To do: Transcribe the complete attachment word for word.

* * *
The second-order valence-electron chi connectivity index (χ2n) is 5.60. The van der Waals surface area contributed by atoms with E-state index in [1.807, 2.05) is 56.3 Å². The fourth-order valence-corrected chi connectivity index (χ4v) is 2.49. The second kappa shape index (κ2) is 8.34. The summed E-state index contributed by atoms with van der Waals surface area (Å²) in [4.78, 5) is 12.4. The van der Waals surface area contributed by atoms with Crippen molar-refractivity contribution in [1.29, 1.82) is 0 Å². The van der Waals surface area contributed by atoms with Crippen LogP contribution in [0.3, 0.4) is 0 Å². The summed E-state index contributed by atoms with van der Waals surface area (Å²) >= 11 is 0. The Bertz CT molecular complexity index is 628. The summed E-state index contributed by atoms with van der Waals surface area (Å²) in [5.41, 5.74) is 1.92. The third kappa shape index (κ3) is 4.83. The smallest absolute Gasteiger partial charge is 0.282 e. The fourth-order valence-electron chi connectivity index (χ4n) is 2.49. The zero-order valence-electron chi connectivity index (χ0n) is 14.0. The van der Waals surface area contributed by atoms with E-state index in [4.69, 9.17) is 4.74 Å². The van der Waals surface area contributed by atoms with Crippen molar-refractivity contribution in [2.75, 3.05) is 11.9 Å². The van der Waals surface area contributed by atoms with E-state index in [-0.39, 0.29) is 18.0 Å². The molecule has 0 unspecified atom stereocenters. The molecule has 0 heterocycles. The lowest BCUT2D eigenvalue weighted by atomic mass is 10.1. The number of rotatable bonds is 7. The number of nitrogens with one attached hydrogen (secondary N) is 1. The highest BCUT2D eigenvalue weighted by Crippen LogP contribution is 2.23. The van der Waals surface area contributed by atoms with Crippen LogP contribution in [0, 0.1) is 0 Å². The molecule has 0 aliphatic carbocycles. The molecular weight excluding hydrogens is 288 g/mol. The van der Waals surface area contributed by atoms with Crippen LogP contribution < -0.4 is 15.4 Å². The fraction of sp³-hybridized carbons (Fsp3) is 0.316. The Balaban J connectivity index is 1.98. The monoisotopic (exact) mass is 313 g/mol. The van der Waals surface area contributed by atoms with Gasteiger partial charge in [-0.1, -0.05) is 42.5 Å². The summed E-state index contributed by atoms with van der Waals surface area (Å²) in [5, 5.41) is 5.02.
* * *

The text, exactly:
The second-order valence-electron chi connectivity index (χ2n) is 5.60. The van der Waals surface area contributed by atoms with E-state index in [1.807, 2.05) is 56.3 Å². The fourth-order valence-corrected chi connectivity index (χ4v) is 2.49. The second kappa shape index (κ2) is 8.34. The summed E-state index contributed by atoms with van der Waals surface area (Å²) in [4.78, 5) is 12.4. The van der Waals surface area contributed by atoms with Crippen molar-refractivity contribution in [1.29, 1.82) is 0 Å². The van der Waals surface area contributed by atoms with Crippen LogP contribution in [0.3, 0.4) is 0 Å². The summed E-state index contributed by atoms with van der Waals surface area (Å²) >= 11 is 0. The Bertz CT molecular complexity index is 628. The summed E-state index contributed by atoms with van der Waals surface area (Å²) in [5.41, 5.74) is 1.92. The third kappa shape index (κ3) is 4.83. The smallest absolute Gasteiger partial charge is 0.282 e. The fourth-order valence-electron chi connectivity index (χ4n) is 2.49. The zero-order valence-electron chi connectivity index (χ0n) is 14.0. The van der Waals surface area contributed by atoms with E-state index in [4.69, 9.17) is 4.74 Å². The van der Waals surface area contributed by atoms with Crippen molar-refractivity contribution in [2.75, 3.05) is 11.9 Å². The van der Waals surface area contributed by atoms with E-state index in [-0.39, 0.29) is 18.0 Å². The molecule has 0 unspecified atom stereocenters. The molecule has 0 heterocycles. The lowest BCUT2D eigenvalue weighted by atomic mass is 10.1. The number of rotatable bonds is 7. The number of nitrogens with one attached hydrogen (secondary N) is 1. The highest BCUT2D eigenvalue weighted by Crippen LogP contribution is 2.23. The van der Waals surface area contributed by atoms with Crippen LogP contribution in [0, 0.1) is 0 Å². The molecule has 0 aliphatic carbocycles. The molecular weight excluding hydrogens is 288 g/mol. The van der Waals surface area contributed by atoms with Crippen LogP contribution < -0.4 is 15.4 Å². The fraction of sp³-hybridized carbons (Fsp3) is 0.316. The Balaban J connectivity index is 1.98. The monoisotopic (exact) mass is 313 g/mol. The van der Waals surface area contributed by atoms with Gasteiger partial charge in [-0.1, -0.05) is 42.5 Å². The summed E-state index contributed by atoms with van der Waals surface area (Å²) in [5, 5.41) is 5.02.